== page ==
Discussion in 'Survival and Wilderness Skills' started by Strigidae, Feb 12, 2019.
No, because that actually works.
Seems like even just fighting back works for big cats. Read it on the internet so it must be true.
Not necessarily. I think cats are probably the least predictable behavior of large predators. And yeah, they do sometimes stalk people. But for the most part they're pretty reclusive. Who knows how many I've walked by and never even knew they were there...
What is your strategy for bears and cats? Glad you are here. Was wanting your opinion too.
We just suffocate them here in Colorado !!!!
First and foremost - awareness of my surroundings. And I don't mean just looking around now and then, I mean really being continually aware, which includes not just scanning visually but also paying attention to sounds (or lack thereof sometimes) and smells. All of these things can tip you off to a predator nearby.
Surprise encounters are the most statistically likely, and particularly with bears, the most likely to be bad, so whenever I'm in situations in the mountains with limited visibility, I make sure I'm making noise.
I firmly believe that regularly practicing those two things above have gone a long way toward me never having a bad encounter with a large predator so far, and I've spent a lot of my adult life in large predator country.
If it comes down to an attack, I operate under the assumption it's going to happen very fast, with maybe a second or two to react, because that's what the vast majority of bad encounters, both with bears and cats, tend to reflect. The situation where you see the animal coming from a distance and have plenty of time to draw your 6" barreled .454 Casull and take aim are the exception, not the rule.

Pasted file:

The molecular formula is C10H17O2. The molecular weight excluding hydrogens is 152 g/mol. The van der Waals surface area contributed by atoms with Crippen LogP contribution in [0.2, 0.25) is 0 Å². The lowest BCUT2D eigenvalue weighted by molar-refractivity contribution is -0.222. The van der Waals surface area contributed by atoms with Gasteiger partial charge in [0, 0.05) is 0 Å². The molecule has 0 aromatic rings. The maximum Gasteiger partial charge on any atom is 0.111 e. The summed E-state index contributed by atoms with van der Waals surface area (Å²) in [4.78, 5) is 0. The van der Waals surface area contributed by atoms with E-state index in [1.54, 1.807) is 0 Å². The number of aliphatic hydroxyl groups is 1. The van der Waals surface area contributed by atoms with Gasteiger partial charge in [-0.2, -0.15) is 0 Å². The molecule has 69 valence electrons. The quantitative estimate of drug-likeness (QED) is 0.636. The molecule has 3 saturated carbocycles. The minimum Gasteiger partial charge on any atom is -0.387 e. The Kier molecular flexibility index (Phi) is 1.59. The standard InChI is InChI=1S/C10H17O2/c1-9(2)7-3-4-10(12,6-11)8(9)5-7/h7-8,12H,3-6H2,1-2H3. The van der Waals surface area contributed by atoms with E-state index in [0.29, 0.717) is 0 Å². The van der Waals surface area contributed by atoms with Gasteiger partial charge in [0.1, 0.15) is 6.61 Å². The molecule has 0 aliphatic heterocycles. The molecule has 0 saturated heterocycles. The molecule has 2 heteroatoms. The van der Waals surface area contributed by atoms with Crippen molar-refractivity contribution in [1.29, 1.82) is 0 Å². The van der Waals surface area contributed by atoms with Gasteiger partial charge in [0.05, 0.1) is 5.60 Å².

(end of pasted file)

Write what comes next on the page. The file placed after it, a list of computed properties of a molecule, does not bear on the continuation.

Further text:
Depending on where I am and what I'm doing, I generally always carry bear spray, sometimes carry a firearm of an effective caliber for large animals as well. Both can work. Both can also not work.
If it's a black bear or a cat attack and it's already on you - fight back.
If it's a grizz and it's already attacking you - don't fight back. Curl up, protect your vitals and just pray to whatever you believe in that it's going to lose interest before it kills you. I'm not saying that to be dramatic - the power of a grizz is hard to comprehend. There is nothing you're going to be able to do physically to change its mind, period.
I'd recommend watching Todd Orr's video about his recent experience. Here's a quick summary, but if you look around, you can find more detailed accounts that he's shared. It has many of the classic elements of a typical grizz attack:
Wow. He is very lucky to be alive. Thats very open country and she was on him fast.
Whats your noise? Singing? Bear bells?
Nah, I find the sound of bear bells annoying as hell.
More importantly, the sound of those bells generally doesn't carry very far at all. I've come upon people hiking who have them dangling off their packs or whatever, and I could't hear a thing until I was close - close enough that if I was a bear I would have been on them in a second. Around these parts, the only people I know who carry bells are tourists.
When I'm moving through thick cover I usually just talk in a loud voice and yell out things like "Hey, bear!" etc. It seems silly, but if it tips a bear off from a distance before it goes into 'fight and defend' mode, I'm happy to swallow my pride.
Pride tastes way better than being eaten or mauled.
Here's a link to a recent interview with Todd Orr - if you want to skip the banter, the interview starts at 5:50:
This gives a lot more of the full story than the vid above. It's pretty incredible. Worth a listen.